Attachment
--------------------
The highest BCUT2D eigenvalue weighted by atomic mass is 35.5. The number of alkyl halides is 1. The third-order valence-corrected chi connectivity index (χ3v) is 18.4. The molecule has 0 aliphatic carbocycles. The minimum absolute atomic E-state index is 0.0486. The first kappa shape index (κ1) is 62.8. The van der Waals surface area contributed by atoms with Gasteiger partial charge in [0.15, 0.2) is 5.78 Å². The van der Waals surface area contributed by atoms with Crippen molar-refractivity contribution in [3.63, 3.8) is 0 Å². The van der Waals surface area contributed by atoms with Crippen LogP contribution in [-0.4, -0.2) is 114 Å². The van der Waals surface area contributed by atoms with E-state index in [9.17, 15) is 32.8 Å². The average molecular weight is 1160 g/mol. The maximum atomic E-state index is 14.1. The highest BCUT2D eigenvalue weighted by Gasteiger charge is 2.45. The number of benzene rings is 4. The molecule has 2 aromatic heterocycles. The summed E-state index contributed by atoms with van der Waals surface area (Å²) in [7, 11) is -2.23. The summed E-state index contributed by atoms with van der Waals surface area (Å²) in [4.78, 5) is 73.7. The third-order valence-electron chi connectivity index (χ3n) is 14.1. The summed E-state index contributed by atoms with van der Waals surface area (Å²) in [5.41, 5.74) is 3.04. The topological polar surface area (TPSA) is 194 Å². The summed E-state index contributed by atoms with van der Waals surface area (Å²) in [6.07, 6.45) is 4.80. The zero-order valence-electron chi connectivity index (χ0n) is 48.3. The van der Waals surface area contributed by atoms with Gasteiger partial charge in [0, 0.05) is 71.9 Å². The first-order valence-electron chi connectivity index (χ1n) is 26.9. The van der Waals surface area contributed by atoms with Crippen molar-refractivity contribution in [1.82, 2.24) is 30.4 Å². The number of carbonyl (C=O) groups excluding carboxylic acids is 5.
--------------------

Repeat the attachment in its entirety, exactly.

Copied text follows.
The highest BCUT2D eigenvalue weighted by atomic mass is 35.5. The number of alkyl halides is 1. The third-order valence-corrected chi connectivity index (χ3v) is 18.4. The molecule has 0 aliphatic carbocycles. The minimum absolute atomic E-state index is 0.0486. The first kappa shape index (κ1) is 62.8. The van der Waals surface area contributed by atoms with Gasteiger partial charge in [0.15, 0.2) is 5.78 Å². The van der Waals surface area contributed by atoms with Crippen molar-refractivity contribution in [3.63, 3.8) is 0 Å². The van der Waals surface area contributed by atoms with Crippen LogP contribution in [-0.4, -0.2) is 114 Å². The van der Waals surface area contributed by atoms with E-state index in [9.17, 15) is 32.8 Å². The average molecular weight is 1160 g/mol. The maximum atomic E-state index is 14.1. The highest BCUT2D eigenvalue weighted by Gasteiger charge is 2.45. The number of benzene rings is 4. The molecule has 2 aromatic heterocycles. The summed E-state index contributed by atoms with van der Waals surface area (Å²) in [7, 11) is -2.23. The summed E-state index contributed by atoms with van der Waals surface area (Å²) in [4.78, 5) is 73.7. The third-order valence-electron chi connectivity index (χ3n) is 14.1. The summed E-state index contributed by atoms with van der Waals surface area (Å²) in [5.41, 5.74) is 3.04. The topological polar surface area (TPSA) is 194 Å². The summed E-state index contributed by atoms with van der Waals surface area (Å²) in [6.07, 6.45) is 4.80. The zero-order valence-electron chi connectivity index (χ0n) is 48.3. The van der Waals surface area contributed by atoms with Gasteiger partial charge in [0, 0.05) is 71.9 Å². The first-order valence-electron chi connectivity index (χ1n) is 26.9. The van der Waals surface area contributed by atoms with Crippen molar-refractivity contribution in [1.82, 2.24) is 30.4 Å². The number of carbonyl (C=O) groups excluding carboxylic acids is 5.